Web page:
“Resilient communities and regions are those that are able to anticipate their vulnerability to natural, economic, and other potential threats. They take action to limit their exposure to these threats, and they have plans, processes, and resources in place to help them recover quickly should disaster strike. At the core of resilience is the willingness and ability to adapt to change to ensure positive outcomes for all residents and businesses.” 
Over the past year, the Institute of Public Policy (IPP) has been working on the project, Integrating Responses to Climate Variability within a Regional Resilience Framework, with a four-year goal of helping the communities of Missouri be more resilient to the impacts of major weather and climate-related events. This first year’s work has had two main strands:
- The construction of resilience and vulnerability indexes that will enable counties to compare their relative status with other counties nationwide;
- A review of the emergency preparedness system in Missouri.
The project is part of the Missouri Transect: Climate, Plants and Communityinitiative. This is a statewide collaborative research effort to understand how climate variability impacts plants and communities in Missouri. The project’s overall aims are to model and predict (1) short and long term trends in temperature and precipitation at the regional and local levels; (2) the effects of these trends on the productivity of Missouri’s native flora and agricultural crops; and (3) how different stakeholder communities are likely to respond to these changes. This knowledge will be used to improve the state’s overall capacity to respond to climate change by enriching its climate modeling abilities and by enhancing the resilience of plants and communities to potential changes.
Indexes of Resilience and Vulnerability
The Indexes comprise a range of indicators which measure social, infrastructure, economic, and environmental resilience and vulnerability at the county level. The following table provides some examples of the many measures used. The working paper Resilience and Vulnerability Indexes for the U.S. Counties prepared by Kathleen Miller, Angela Johnson, and Brian Dabson in August 2015 describes the progress made and sets out the work planned to complete the indexes during 2015-2016. This is a joint project between IPP and the MU Center for Applied Research and Environmental Systems (CARES).
The intention is that every county will be classified into one of four categories based on whether it has high or low resilience and high or low vulnerability as shown in Figure 1.
Emergency Preparedness in Missouri
The second strand of work entailed conducting an analysis of the Missouri Emergency Management structure, the results of which were presented in the working paper Missouri Emergency Management Preliminary Analysis by Sonja Erickson in January 2015. This described the complex relationships between federal funding and statutory requirements, the State Emergency Management Agency, the regional and local partnerships with first responders, community, voluntary, and faith-based organizations, and the business community. This was followed up by a second working paper by Sonja Erickson, Emergency Management in Six Disaster-Prone Missouri Counties, completed in July 2015, which looked at the realities of emergency management in Andrew, Cape Girardeau, Miller, Newton, Sullivan and Webster counties, each of which has been included in at least eight Presidential Disaster Declarations since 2006. These analyses will be used to inform the next phases of the project as the focus moves to field work across the state. Maps 1 and 2 show the distribution of these categories for social resilience and vulnerability of counties in Missouri and nationwide.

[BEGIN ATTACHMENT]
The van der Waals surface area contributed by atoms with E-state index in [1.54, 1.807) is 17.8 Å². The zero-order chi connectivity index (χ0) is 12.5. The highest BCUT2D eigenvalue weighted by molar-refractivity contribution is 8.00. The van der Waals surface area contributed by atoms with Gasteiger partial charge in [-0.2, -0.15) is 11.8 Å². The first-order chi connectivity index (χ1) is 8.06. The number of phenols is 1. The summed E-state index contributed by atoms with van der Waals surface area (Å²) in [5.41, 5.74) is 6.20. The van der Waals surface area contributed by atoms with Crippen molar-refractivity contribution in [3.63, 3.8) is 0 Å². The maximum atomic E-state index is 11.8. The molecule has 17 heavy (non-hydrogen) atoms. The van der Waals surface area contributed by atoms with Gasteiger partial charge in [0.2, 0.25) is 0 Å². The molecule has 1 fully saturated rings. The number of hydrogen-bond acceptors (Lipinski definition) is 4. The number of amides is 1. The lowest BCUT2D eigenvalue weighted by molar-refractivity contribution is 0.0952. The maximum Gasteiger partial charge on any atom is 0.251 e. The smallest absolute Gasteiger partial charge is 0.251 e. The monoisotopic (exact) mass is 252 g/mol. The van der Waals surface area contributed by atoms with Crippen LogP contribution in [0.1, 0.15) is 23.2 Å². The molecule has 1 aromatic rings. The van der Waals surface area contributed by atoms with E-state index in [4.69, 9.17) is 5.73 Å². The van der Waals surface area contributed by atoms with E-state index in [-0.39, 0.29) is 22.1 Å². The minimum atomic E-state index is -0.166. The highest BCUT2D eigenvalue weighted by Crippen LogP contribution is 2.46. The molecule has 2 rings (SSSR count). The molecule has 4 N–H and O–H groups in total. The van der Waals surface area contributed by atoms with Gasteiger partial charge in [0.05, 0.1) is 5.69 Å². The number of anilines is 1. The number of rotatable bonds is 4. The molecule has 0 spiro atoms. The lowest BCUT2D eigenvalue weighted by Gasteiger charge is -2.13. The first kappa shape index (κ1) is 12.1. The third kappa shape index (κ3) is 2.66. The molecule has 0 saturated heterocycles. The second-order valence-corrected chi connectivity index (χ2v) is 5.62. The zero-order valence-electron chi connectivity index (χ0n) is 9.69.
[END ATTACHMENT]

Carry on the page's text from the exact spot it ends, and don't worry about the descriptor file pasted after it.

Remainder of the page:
During the project’s second year, the Resilience and Vulnerability Indexes will be completed. Among other things, the indexes will be used to identify a number of high vulnerability, low resilience counties in Missouri, which will be invited to participate in a community development process designed to improve their long-term resilience.
 The Missouri Transect: Climate, Plants and Community project is funded by the National Science Foundation EPSCoR program over five years and comprises interdisciplinary teams drawn from the University of Missouri, Missouri University of Science and Technology, University of Missouri-St. Louis, University of Missouri-Kansas City, Missouri State University. Lincoln University, Danforth Plant Science Center, Washington University at St. Louis. Saint Louis University, and the Saint Louis Science Center. Information on the overall project can be found at www.epscormissouri.org.